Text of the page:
Ornithologist has divided the class of aves into many orders, however, when I began to photograph and study birds for myself, I found that what those who have been classifying birds have made it to hard to understand by myself and to that matter most of the rest of the population who are interested in these winged fellow creatures.
Biologists and especially Ornithologist have been classifying birds into groups for hundreds of years and still these biologists have not come to a consensus, especially in their classification of animals in evolution and DNA sequencing orders.
Due to this type of classification, a problem has resulted for all of us who have not been taught in their universities. In order to locate a specific bird on the list of birds, one must know and understand these evolution and DNA sequencing orders, just to find the bird in the guide book.
One thing remains a certainty, the vastness of God′s creation is truly amazing. So, to make it easier for me to locate the birds, I have ordered them into several sub-classes before looking at the orders and families divisions.
The Classifications of this Gallery
In my examination of the feathered creatures, I have come across a unique way of classifying birds, particularly those on this continent, a classification which involves five separate groups as follows.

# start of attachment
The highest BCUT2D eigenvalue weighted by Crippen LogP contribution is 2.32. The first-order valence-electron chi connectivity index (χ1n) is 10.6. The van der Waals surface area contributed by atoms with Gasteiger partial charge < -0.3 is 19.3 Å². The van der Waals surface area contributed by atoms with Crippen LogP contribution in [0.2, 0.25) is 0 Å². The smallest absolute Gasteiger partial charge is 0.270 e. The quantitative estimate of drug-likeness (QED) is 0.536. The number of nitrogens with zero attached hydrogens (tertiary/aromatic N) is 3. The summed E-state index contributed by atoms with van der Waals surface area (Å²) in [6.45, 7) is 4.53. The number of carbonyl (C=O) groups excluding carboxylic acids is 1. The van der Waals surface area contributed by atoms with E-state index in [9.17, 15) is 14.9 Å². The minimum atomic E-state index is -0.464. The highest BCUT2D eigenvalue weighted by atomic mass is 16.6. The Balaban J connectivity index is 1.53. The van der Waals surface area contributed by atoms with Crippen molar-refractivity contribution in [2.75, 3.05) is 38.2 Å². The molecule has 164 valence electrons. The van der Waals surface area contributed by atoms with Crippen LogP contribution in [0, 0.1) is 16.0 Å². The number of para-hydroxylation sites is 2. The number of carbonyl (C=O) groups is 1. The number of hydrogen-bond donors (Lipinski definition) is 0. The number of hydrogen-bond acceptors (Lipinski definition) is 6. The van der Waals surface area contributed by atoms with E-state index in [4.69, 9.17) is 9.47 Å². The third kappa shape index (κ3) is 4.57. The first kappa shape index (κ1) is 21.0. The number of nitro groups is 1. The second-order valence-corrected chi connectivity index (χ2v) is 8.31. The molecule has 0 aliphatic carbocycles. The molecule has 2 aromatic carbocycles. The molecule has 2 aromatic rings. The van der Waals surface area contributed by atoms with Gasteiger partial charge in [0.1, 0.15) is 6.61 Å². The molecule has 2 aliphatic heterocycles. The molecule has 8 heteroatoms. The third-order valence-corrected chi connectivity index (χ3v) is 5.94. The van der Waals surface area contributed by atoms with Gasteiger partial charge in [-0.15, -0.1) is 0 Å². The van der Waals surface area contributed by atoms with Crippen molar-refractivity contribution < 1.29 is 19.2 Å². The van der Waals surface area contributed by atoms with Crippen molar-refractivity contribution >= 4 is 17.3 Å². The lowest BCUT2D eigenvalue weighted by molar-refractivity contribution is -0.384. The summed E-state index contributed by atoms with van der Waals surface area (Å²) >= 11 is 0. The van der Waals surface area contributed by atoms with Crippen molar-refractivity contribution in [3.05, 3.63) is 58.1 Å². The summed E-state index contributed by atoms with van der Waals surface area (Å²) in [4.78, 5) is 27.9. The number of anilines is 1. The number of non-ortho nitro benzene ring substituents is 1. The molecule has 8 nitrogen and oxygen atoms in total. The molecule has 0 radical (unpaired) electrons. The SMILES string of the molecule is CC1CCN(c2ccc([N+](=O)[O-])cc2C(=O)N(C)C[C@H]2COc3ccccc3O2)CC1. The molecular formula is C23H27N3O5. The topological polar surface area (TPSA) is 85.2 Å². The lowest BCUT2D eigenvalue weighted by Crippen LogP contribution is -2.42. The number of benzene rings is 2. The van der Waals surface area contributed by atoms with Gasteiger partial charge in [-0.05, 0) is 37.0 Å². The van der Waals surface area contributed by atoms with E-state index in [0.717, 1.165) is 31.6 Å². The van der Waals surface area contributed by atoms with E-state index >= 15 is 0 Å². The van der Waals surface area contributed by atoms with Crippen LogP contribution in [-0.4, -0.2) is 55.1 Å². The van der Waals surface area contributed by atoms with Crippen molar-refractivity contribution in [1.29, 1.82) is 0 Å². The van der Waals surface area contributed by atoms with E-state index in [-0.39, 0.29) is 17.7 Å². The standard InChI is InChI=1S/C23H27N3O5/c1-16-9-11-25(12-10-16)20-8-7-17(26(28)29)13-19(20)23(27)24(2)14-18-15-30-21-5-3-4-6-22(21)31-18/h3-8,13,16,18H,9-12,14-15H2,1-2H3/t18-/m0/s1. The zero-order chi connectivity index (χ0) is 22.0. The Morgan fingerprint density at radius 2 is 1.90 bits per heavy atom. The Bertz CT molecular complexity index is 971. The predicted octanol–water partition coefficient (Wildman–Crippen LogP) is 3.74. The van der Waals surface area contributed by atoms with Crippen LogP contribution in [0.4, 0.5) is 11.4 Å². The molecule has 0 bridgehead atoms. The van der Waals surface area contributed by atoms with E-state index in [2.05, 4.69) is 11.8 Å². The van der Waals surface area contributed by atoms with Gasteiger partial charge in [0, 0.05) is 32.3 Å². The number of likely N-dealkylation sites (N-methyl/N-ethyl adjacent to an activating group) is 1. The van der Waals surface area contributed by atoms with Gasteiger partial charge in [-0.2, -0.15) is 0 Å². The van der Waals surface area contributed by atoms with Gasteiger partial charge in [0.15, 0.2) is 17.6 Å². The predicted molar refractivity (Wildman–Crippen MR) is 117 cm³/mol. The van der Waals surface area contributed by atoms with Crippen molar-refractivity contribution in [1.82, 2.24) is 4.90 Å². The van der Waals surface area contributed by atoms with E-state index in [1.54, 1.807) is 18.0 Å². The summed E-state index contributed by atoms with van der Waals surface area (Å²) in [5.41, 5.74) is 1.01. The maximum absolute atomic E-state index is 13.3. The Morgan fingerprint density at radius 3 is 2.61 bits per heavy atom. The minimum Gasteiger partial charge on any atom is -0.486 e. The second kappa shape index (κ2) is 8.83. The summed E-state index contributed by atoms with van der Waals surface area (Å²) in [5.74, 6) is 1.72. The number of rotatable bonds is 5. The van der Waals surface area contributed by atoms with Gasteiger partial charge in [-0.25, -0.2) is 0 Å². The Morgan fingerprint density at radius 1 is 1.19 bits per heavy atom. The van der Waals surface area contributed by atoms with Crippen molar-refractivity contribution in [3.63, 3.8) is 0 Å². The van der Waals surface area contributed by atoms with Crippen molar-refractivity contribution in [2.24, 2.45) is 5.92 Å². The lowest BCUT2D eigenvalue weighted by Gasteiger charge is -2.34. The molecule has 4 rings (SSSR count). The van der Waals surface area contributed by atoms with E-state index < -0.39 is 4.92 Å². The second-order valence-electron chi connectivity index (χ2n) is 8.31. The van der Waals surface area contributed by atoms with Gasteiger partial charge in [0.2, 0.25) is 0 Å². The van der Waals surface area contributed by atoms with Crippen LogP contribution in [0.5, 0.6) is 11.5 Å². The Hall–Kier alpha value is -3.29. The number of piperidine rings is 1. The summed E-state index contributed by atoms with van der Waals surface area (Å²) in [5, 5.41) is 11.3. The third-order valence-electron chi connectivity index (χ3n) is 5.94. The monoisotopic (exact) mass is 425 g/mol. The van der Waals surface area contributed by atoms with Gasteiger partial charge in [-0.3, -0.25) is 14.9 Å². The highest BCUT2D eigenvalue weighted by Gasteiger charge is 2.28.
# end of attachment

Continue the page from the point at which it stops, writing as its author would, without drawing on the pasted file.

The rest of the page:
The sub-groups are listed alphabetically in this gallery, are five in number and of these groups, two are land birds, two are water birds and the fifth group are all of those found only in the Arctic.


The Arctic Bird Group, A Future Gallery go down go up
The Birds
Arctic Birds
(m3an-ch.b.ar.167bl.arctic) Bluethroat Photo Credit: iyufera.com


The Inland Water Bird Group go down go up
The Birds
Inland Water Birds
(m3an-ch.b.in-wa.043ro.20130223.1436) Roseate Spoonbill, Goose Island, TX


The Land Bird Group go down go up
The Land Birds
(m3an-ch.b.la-tr.092pi.20130709.1851) Pileated Woodpecker, Oak Harbor, WA


The Marine Water Bird Group go down go up
The Marine Birds
(m3an-ch.b.ma-sw.20190810.2102) Common Murre at Yaqunina Head, OR.


The Song Bird Group go down go up
The Song Birds
(m3an-ch.b.so-st.111ge.20100218.1359) Green Jay, Salineño, Texas


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Throughout this Birds photo gallery, each bird will have an identification number and comment directly below it. The ID number consists of a coded location on the server and the file name. A long list of letters and numbers, which end with three digits, two letter and a date.
Exam.: (m3an-ch.b.so-st.110we.20140217.1209) Mexican Scrub Jay, West Texas.
This 110we portion of the ID is reference to the plate number 110 and the we is the name abbreviation of the individual bird species on that plate. This plate identification number is taken from the American Bird Conservancy′s Field Guide All the Birds of North America.
The date is the file number of the photo and is the date the photo was taken by one of our contributing photographers.

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by Thom Buras